Genre: Young Adult, Contemporary.
Publication Date: January 5th 2016 by St. Martin’s Griffin
Format: eARC from St. Martin’s Griffin via Netgalley
Seventeen-year-old Mercedes Ayres has an open-door policy when it comes to her bedroom, but only if the guy fulfills a specific criteria: he has to be a virgin. Mercedes lets the boys get their awkward, fumbling first times over with, and all she asks in return is that they give their girlfriends the perfect first time- the kind Mercedes never had herself.
Keeping what goes on in her bedroom a secret has been easy- so far. Her absentee mother isn’t home nearly enough to know about Mercedes’ extracurricular activities, and her uber-religious best friend, Angela, won’t even say the word “sex” until she gets married. But Mercedes doesn’t bank on Angela’s boyfriend finding out about her services and wanting a turn- or on Zach, who likes her for who she is instead of what she can do in bed.
When Mercedes’ perfect system falls apart, she has to find a way to salvage her reputation and figure out where her heart really belongs in the process.
This is a fantastically written book with a unique and powerful storyline and although I didn’t like the main character that much (I still haven’t made my mind up whether I like her or not) I loved this book.
I’ll start with Mercedes, it seems right, seeing as I can’t make my mind up about her. At some points during the story I really felt sympathy for her, and I quite liked her character. Yet at other points she came across as a complete bitch who thinks she’s better than everyone else. Hence, I couldn’t make my mind up about her. I feel as though I liked her more than I disliked her though.
I loved the storyline to this book, it was so unique and original and I couldn’t stop reading. It was fast-paced, which I wasn’t expecting it to be for some reason, but it kept me hooked. Also, so much more happened than what I was anticipating from the synopsis and honestly I didn’t see what happened about halfway through coming at all. It was a complete surprise.
Another thing, I adored the side characters. Faye, Zach and Angela were all so unique and lovely and I’d happily have a group of friends like them. They were all so different from one another and they worked. Flynn didn’t try to make them a certain way to fit with what’s expected of YA, she made the characters into unique (fictional) beings and I greatly appreciated this. (As I said in a previous post, there will be a post coming up soon about standard characters in YA). All of the characters were so normal too, they were real, and I think good side characters are a sign of a good writer. (I say this because I normally don’t enjoy books where I don’t really like the main character, and I enjoyed this one immensely).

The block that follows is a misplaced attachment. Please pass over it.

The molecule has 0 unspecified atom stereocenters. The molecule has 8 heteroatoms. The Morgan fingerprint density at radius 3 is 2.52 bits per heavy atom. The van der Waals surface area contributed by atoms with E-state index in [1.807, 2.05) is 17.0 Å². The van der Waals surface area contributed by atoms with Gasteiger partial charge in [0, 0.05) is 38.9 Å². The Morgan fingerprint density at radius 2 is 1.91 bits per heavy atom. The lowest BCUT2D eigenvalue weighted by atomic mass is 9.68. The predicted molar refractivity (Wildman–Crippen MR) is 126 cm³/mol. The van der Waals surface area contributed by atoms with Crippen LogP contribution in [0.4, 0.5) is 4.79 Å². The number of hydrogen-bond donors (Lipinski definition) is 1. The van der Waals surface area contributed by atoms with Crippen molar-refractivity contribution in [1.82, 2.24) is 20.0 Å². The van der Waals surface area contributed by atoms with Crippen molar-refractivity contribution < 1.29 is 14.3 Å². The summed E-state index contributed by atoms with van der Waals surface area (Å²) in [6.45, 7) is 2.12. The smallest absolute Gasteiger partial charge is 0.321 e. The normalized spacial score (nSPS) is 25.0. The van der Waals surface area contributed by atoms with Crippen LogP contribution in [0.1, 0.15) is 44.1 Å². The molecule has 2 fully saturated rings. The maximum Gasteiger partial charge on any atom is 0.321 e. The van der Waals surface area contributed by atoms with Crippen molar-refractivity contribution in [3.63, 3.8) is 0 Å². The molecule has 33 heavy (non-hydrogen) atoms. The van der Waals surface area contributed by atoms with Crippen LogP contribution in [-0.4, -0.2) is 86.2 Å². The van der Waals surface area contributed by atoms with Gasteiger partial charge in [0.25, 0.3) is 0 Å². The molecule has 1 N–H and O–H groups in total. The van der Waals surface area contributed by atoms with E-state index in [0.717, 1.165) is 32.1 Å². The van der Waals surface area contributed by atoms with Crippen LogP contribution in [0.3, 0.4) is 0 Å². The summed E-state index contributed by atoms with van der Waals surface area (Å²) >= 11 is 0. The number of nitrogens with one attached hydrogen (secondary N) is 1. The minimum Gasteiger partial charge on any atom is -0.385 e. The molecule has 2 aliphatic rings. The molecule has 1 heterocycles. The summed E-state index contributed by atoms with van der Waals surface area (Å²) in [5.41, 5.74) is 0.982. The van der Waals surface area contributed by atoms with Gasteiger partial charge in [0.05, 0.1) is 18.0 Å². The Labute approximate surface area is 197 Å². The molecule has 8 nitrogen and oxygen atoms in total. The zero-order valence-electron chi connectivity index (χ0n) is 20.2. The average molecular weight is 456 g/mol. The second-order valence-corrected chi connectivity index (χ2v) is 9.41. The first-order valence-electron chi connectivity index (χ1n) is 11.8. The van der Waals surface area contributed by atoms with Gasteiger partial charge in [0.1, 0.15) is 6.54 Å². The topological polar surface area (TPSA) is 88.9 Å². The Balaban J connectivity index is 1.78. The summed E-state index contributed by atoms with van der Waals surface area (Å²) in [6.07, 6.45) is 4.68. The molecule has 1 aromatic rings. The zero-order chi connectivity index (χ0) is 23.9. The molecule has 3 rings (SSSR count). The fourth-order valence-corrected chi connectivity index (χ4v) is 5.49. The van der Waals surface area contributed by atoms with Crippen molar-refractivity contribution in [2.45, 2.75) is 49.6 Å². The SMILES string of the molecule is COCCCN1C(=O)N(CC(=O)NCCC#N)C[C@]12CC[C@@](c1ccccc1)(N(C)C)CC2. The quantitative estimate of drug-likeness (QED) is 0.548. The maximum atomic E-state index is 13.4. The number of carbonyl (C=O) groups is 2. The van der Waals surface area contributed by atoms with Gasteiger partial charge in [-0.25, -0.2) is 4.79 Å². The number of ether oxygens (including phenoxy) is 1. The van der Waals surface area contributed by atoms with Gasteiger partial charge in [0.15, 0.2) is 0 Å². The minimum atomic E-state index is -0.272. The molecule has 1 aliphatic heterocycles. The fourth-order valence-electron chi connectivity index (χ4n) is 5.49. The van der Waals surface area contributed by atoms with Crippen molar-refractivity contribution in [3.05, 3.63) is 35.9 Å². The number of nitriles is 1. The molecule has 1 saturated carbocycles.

The change in Mercedes was really interesting as the novel progressed. She starts off, in my opinion, as arrogant (though arguably this is a facade), but her personality changes as events unfold and by the end she had morphed into a decent human being. This change wasn’t spontaneous or unrealistic, it made sense in the context of the story and it was clear how the events could and did change her. Everything just worked, and had obviously been well planned.
If you want a cute and unique romance then I would definitely recommend this book. I liked that it wasn’t solely focused on the romantic side and that it focused on the psychological impacts certain events can have, but not in a way that makes it tedious. This was definitely a lot more fun, even when everything seemed to be going wrong. I love contemporaries, and this one is no different and yet it is, because it’s unlike any other contemporary I’ve read, as I haven’t seen another plot like it.
It was fresh, new and made me laugh. I detracted a star because I couldn’t make my mind up about Mercedes; she really was a bitch at times. But overall I was very impressed with this book and I loved the writing. If Laurie Elizabeth Flynn writes anything else, I’ll be picking it up straight away.
Rating: 4 / 5 stars.